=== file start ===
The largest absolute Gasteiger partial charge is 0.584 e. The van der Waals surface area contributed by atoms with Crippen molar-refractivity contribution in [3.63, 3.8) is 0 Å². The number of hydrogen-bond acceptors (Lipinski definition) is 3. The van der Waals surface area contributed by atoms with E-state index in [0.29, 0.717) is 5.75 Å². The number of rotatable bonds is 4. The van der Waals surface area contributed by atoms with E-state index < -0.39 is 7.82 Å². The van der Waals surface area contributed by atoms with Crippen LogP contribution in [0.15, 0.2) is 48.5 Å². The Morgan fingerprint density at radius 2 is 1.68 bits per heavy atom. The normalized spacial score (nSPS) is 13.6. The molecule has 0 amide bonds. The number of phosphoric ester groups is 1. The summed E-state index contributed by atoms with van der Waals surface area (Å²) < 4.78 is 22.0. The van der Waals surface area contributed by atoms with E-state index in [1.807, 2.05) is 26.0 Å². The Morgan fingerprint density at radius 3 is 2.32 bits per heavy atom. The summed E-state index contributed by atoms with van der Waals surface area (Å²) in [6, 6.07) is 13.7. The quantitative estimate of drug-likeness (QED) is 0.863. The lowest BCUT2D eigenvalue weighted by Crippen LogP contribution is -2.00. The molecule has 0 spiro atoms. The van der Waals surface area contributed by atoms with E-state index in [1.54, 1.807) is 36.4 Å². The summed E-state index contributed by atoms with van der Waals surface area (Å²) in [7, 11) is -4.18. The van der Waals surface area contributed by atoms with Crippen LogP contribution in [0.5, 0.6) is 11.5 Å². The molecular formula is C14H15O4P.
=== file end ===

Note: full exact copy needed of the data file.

The largest absolute Gasteiger partial charge is 0.584 e. The van der Waals surface area contributed by atoms with Crippen molar-refractivity contribution in [3.63, 3.8) is 0 Å². The number of hydrogen-bond acceptors (Lipinski definition) is 3. The van der Waals surface area contributed by atoms with E-state index in [0.29, 0.717) is 5.75 Å². The number of rotatable bonds is 4. The van der Waals surface area contributed by atoms with E-state index < -0.39 is 7.82 Å². The van der Waals surface area contributed by atoms with Crippen LogP contribution in [0.15, 0.2) is 48.5 Å². The Morgan fingerprint density at radius 2 is 1.68 bits per heavy atom. The normalized spacial score (nSPS) is 13.6. The molecule has 0 amide bonds. The number of phosphoric ester groups is 1. The summed E-state index contributed by atoms with van der Waals surface area (Å²) < 4.78 is 22.0. The van der Waals surface area contributed by atoms with E-state index in [1.807, 2.05) is 26.0 Å². The Morgan fingerprint density at radius 3 is 2.32 bits per heavy atom. The summed E-state index contributed by atoms with van der Waals surface area (Å²) in [6, 6.07) is 13.7. The quantitative estimate of drug-likeness (QED) is 0.863. The lowest BCUT2D eigenvalue weighted by Crippen LogP contribution is -2.00. The molecule has 0 spiro atoms. The van der Waals surface area contributed by atoms with E-state index in [1.54, 1.807) is 36.4 Å². The summed E-state index contributed by atoms with van der Waals surface area (Å²) in [7, 11) is -4.18. The van der Waals surface area contributed by atoms with Crippen LogP contribution in [0.5, 0.6) is 11.5 Å². The molecular formula is C14H15O4P.